2 Minor corrections
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You are correct in that the total time will first of all vary between journals and fields but also slightly over time. I andam chief editor of an international journal in the environmental sciences. The time each reviewing editor spends on a paper with our journal can be broken down as follows:

  1. Must scan the paper upon receiving it for assigning reviewers (probably takes an hour, maybe less)
  2. Assign reviewers (does not take much time but can be drawn out over time when reviewers decline to review)
  3. Read reviews carefully and provide authors with guidelines on what to focus on (probably takes a few hours)
  4. Carefully check the revisions and decide on the faith of the paper (takes a couple of hours at least depending on extent of revisions)
  5. If the paper goes to major revisions you need to go through steps 2-4 again
  6. If the paper is accepted then spend maybe 15 minutes to half an hour formulating a suggestion for final decision (depends on what might need to be written)

This can be summed up for one paper as probably more than half a day. Then the question is how many papers are you are requested to handle per month/year etc. You can then easily multiply by the number of papers to get a reasonable idea of the total time you will need to spend.

To add to this, you will need to act whenever a paper arrives, so you are expected to be more or less on call all year. Most journals have systems for indicating when editors are away but that only works for assigning new papers,papers; if you have started the process you will have to see it through ... and keep chasing late reviews and delayed revisions.

So although I cannot give you an idea of workload, you have some tools to figure out what will be involved. Knowing the number of papers you are expected to handle is the most important statistic to figure out. Then depending on your field, you may have a sense of whether my estimates for scanning and reading materials isare reasonable. I am sure they will vary depending on discipline.

You are correct in that the total time will first of all vary between journals and fields but also slightly over time. I and chief editor of an international journal in the environmental sciences. The time each reviewing editor spends on a paper with our journal can be broken down as follows:

  1. Must scan the paper upon receiving it for assigning reviewers (probably takes an hour, maybe less)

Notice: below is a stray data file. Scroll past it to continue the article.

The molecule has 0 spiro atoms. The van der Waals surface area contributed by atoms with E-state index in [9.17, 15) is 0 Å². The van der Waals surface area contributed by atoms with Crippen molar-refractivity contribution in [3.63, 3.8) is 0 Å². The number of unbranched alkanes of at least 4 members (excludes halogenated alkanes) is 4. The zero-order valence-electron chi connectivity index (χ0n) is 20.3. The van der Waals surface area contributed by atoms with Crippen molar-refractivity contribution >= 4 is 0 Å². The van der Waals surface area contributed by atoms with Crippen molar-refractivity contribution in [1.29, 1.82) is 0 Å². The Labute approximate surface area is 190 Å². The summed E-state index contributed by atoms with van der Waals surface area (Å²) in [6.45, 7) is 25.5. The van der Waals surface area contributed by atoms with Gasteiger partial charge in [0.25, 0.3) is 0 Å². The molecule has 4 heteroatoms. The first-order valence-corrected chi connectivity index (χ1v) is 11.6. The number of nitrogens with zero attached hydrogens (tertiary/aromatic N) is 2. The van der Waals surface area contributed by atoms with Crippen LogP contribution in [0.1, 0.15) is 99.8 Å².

2. Assign reviewers (does not take much time but can be drawn out over time when reviewers decline to review)
  3. Read reviews carefully and provide authors with guidelines on what to focus on (probably takes a few hours)
  4. Carefully check the revisions and decide on the faith of the paper (takes a couple of hours at least depending on extent of revisions)
  5. If the paper goes to major revisions you need to go through steps 2-4 again
  6. If the paper is accepted then spend maybe 15 minutes to half an hour formulating a suggestion for final decision (depends on what might need to be written)

This can be summed up for one paper as probably more than half a day. Then the question is how many papers are you requested to handle per month/year etc. You can then easily multiply by the number of papers to get a reasonable idea of the total time you will need to spend.

To add to this, you will need to act whenever a paper arrives so you are expected to be more or less on call all year. Most journals have systems for indicating when editors are away but that only works for assigning new papers, if you have started the process you will have to see it through ... and keep chasing late reviews and delayed revisions.

So although I cannot give you an idea of workload, you have some tools to figure out what will be involved. Knowing the number of papers you are expected to handle is the most important statistic to figure out. Then depending on your field, you may have a sense of whether my estimates for scanning and reading materials is reasonable. I am sure they will vary depending on discipline.